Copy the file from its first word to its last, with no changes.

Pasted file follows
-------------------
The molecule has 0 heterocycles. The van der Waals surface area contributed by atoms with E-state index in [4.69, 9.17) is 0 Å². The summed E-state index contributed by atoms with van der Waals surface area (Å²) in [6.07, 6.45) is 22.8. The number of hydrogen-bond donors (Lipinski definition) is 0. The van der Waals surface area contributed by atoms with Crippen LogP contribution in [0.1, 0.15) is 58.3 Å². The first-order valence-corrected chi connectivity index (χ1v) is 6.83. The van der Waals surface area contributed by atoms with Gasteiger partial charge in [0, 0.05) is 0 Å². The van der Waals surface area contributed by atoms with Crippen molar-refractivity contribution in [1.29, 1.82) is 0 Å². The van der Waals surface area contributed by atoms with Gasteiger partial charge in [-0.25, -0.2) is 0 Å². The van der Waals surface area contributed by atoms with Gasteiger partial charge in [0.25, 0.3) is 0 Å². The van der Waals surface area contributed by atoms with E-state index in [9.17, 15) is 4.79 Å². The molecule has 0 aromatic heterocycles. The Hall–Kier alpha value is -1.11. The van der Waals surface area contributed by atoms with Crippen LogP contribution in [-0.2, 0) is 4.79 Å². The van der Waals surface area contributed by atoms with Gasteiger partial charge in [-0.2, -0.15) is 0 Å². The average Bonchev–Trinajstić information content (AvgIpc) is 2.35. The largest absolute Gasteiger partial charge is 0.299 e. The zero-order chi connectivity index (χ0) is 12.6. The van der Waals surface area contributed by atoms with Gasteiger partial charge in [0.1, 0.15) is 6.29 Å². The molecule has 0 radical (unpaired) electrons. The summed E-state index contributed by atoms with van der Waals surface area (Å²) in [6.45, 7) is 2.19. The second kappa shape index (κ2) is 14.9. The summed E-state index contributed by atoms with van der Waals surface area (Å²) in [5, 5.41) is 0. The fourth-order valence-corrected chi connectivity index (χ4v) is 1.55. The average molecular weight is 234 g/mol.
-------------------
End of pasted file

The molecule has 0 heterocycles. The van der Waals surface area contributed by atoms with E-state index in [4.69, 9.17) is 0 Å². The summed E-state index contributed by atoms with van der Waals surface area (Å²) in [6.07, 6.45) is 22.8. The number of hydrogen-bond donors (Lipinski definition) is 0. The van der Waals surface area contributed by atoms with Crippen LogP contribution in [0.1, 0.15) is 58.3 Å². The first-order valence-corrected chi connectivity index (χ1v) is 6.83. The van der Waals surface area contributed by atoms with Gasteiger partial charge in [0, 0.05) is 0 Å². The van der Waals surface area contributed by atoms with Crippen molar-refractivity contribution in [1.29, 1.82) is 0 Å². The van der Waals surface area contributed by atoms with Gasteiger partial charge in [-0.25, -0.2) is 0 Å². The van der Waals surface area contributed by atoms with Gasteiger partial charge in [0.25, 0.3) is 0 Å². The van der Waals surface area contributed by atoms with E-state index in [9.17, 15) is 4.79 Å². The molecule has 0 aromatic heterocycles. The Hall–Kier alpha value is -1.11. The van der Waals surface area contributed by atoms with Crippen LogP contribution in [-0.2, 0) is 4.79 Å². The van der Waals surface area contributed by atoms with Gasteiger partial charge in [-0.2, -0.15) is 0 Å². The average Bonchev–Trinajstić information content (AvgIpc) is 2.35. The largest absolute Gasteiger partial charge is 0.299 e. The zero-order chi connectivity index (χ0) is 12.6. The van der Waals surface area contributed by atoms with Gasteiger partial charge in [0.1, 0.15) is 6.29 Å². The molecule has 0 radical (unpaired) electrons. The summed E-state index contributed by atoms with van der Waals surface area (Å²) in [6.45, 7) is 2.19. The second kappa shape index (κ2) is 14.9. The summed E-state index contributed by atoms with van der Waals surface area (Å²) in [5, 5.41) is 0. The fourth-order valence-corrected chi connectivity index (χ4v) is 1.55. The average molecular weight is 234 g/mol.